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5.4: Continental Slope

  • Page ID
    9892
    • Contributed by Miracosta Oceanography 101
    • Sourced from Miracosta)

    Continental Slope

    A continental slope is the slope between the outer edge of the continental shelf and the deep ocean floor. The continental slope is cut by submarine canyons in many locations. The continental slope marks the seaward edge of the continental shelf.

    Continental slopes typically follow the boundary between continental crust and oceanic crust.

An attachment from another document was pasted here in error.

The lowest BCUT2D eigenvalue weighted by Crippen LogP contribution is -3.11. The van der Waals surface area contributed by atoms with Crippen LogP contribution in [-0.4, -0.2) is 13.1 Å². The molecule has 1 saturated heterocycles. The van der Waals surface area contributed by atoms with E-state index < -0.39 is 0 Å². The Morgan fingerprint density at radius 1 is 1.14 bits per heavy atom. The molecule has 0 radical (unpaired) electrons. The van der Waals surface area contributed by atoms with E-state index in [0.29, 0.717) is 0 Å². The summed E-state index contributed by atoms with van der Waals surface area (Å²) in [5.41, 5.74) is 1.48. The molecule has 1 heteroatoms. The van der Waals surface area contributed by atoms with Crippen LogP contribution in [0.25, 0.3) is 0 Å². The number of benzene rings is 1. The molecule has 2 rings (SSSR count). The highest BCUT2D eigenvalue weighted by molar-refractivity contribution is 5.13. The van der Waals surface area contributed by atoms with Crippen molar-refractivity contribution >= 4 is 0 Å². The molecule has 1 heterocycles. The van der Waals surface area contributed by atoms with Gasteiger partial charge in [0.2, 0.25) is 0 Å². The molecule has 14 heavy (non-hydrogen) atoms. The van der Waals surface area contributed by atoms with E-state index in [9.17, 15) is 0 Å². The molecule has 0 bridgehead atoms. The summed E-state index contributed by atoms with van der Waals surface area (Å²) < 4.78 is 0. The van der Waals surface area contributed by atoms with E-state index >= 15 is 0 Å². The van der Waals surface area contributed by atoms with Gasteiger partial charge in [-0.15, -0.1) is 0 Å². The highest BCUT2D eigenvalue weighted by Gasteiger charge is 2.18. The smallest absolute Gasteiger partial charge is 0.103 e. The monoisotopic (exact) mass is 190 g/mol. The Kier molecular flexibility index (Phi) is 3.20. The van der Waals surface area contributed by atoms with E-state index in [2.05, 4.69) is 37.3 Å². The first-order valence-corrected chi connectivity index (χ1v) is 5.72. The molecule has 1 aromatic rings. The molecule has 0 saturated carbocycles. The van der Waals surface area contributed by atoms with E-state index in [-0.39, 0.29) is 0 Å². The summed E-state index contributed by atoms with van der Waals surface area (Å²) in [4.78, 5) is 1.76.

Continental slope range in steepness from 1 to 25 degrees, average is 4 degrees.
    • Pacific (active margin) average >5 degrees.
    • Atlantic (passive margin) average about 3 degrees

    Continental slopes are cut by submarine canyons. The dominant process influencing slopes are sediment deposition and erosion by turbidity currents (discussed below).

    Continental Slope with submarine canyons near Virginia's coast.Figure 5.5. The continental slope off the coast of Virginia is cut by numerous submarine canyons that drain sediments to the continental rise at the base of the slope.